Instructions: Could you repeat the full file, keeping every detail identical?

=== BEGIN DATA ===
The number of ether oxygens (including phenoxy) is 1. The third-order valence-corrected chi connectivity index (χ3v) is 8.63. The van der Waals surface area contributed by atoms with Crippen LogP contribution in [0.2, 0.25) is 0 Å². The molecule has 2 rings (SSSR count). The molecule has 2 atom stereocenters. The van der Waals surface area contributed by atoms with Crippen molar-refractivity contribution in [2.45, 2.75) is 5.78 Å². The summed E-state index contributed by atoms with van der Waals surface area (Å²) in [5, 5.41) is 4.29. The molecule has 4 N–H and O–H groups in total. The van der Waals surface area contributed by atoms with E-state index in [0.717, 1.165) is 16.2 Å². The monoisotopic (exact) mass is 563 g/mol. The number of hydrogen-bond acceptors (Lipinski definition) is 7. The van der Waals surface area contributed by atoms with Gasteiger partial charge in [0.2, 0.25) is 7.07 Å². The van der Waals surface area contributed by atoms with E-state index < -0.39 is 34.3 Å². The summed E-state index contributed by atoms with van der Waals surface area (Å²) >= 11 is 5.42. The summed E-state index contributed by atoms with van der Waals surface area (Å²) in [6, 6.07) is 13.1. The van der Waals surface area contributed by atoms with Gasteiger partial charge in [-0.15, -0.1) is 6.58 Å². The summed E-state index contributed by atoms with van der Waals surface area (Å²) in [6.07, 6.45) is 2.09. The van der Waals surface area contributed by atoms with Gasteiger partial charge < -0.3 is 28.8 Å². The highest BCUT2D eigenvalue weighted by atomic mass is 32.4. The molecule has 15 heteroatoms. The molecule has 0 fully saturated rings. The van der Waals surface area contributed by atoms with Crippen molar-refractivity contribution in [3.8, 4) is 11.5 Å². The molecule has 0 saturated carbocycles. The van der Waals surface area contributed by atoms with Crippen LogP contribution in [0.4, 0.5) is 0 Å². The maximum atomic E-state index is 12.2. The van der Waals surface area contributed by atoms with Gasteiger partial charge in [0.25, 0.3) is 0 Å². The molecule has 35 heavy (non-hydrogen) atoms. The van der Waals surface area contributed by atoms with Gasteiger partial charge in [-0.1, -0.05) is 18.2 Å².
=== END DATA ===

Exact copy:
The number of ether oxygens (including phenoxy) is 1. The third-order valence-corrected chi connectivity index (χ3v) is 8.63. The van der Waals surface area contributed by atoms with Crippen LogP contribution in [0.2, 0.25) is 0 Å². The molecule has 2 rings (SSSR count). The molecule has 2 atom stereocenters. The van der Waals surface area contributed by atoms with Crippen molar-refractivity contribution in [2.45, 2.75) is 5.78 Å². The summed E-state index contributed by atoms with van der Waals surface area (Å²) in [5, 5.41) is 4.29. The molecule has 4 N–H and O–H groups in total. The van der Waals surface area contributed by atoms with E-state index in [0.717, 1.165) is 16.2 Å². The monoisotopic (exact) mass is 563 g/mol. The number of hydrogen-bond acceptors (Lipinski definition) is 7. The van der Waals surface area contributed by atoms with Gasteiger partial charge in [0.2, 0.25) is 7.07 Å². The van der Waals surface area contributed by atoms with E-state index < -0.39 is 34.3 Å². The summed E-state index contributed by atoms with van der Waals surface area (Å²) >= 11 is 5.42. The summed E-state index contributed by atoms with van der Waals surface area (Å²) in [6, 6.07) is 13.1. The van der Waals surface area contributed by atoms with Gasteiger partial charge in [-0.15, -0.1) is 6.58 Å². The summed E-state index contributed by atoms with van der Waals surface area (Å²) in [6.07, 6.45) is 2.09. The van der Waals surface area contributed by atoms with Gasteiger partial charge < -0.3 is 28.8 Å². The highest BCUT2D eigenvalue weighted by atomic mass is 32.4. The molecule has 15 heteroatoms. The molecule has 0 fully saturated rings. The van der Waals surface area contributed by atoms with Crippen molar-refractivity contribution in [3.8, 4) is 11.5 Å². The molecule has 0 saturated carbocycles. The van der Waals surface area contributed by atoms with Crippen LogP contribution in [0.4, 0.5) is 0 Å². The maximum atomic E-state index is 12.2. The van der Waals surface area contributed by atoms with Gasteiger partial charge in [0.25, 0.3) is 0 Å². The molecule has 35 heavy (non-hydrogen) atoms. The van der Waals surface area contributed by atoms with Gasteiger partial charge in [-0.1, -0.05) is 18.2 Å².